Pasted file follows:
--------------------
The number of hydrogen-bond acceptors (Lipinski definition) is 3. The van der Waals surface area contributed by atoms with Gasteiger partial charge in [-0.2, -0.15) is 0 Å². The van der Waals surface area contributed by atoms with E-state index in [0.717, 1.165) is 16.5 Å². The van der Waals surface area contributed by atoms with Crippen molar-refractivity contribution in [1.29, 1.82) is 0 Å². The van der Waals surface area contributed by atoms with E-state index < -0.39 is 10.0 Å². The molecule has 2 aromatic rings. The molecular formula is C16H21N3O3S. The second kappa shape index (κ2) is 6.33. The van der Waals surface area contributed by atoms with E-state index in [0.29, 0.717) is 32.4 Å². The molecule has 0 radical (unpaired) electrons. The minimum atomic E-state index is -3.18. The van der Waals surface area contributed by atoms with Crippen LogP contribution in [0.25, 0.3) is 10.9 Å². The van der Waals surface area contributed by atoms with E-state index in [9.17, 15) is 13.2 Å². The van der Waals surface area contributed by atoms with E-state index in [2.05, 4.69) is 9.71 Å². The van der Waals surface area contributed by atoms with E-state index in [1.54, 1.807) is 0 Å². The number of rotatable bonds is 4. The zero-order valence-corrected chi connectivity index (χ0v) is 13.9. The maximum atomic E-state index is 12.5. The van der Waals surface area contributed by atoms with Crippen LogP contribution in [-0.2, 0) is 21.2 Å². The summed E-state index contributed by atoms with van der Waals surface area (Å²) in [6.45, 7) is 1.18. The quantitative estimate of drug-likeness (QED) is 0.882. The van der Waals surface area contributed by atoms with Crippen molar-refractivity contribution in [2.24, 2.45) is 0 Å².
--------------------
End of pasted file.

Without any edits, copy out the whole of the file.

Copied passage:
The number of hydrogen-bond acceptors (Lipinski definition) is 3. The van der Waals surface area contributed by atoms with Gasteiger partial charge in [-0.2, -0.15) is 0 Å². The van der Waals surface area contributed by atoms with E-state index in [0.717, 1.165) is 16.5 Å². The van der Waals surface area contributed by atoms with Crippen molar-refractivity contribution in [1.29, 1.82) is 0 Å². The van der Waals surface area contributed by atoms with E-state index < -0.39 is 10.0 Å². The molecule has 2 aromatic rings. The molecular formula is C16H21N3O3S. The second kappa shape index (κ2) is 6.33. The van der Waals surface area contributed by atoms with E-state index in [0.29, 0.717) is 32.4 Å². The molecule has 0 radical (unpaired) electrons. The minimum atomic E-state index is -3.18. The van der Waals surface area contributed by atoms with Crippen LogP contribution in [0.25, 0.3) is 10.9 Å². The van der Waals surface area contributed by atoms with E-state index in [9.17, 15) is 13.2 Å². The van der Waals surface area contributed by atoms with E-state index in [2.05, 4.69) is 9.71 Å². The van der Waals surface area contributed by atoms with E-state index in [1.54, 1.807) is 0 Å². The number of rotatable bonds is 4. The zero-order valence-corrected chi connectivity index (χ0v) is 13.9. The maximum atomic E-state index is 12.5. The van der Waals surface area contributed by atoms with Crippen LogP contribution in [-0.2, 0) is 21.2 Å². The summed E-state index contributed by atoms with van der Waals surface area (Å²) in [6.45, 7) is 1.18. The quantitative estimate of drug-likeness (QED) is 0.882. The van der Waals surface area contributed by atoms with Crippen molar-refractivity contribution in [2.24, 2.45) is 0 Å².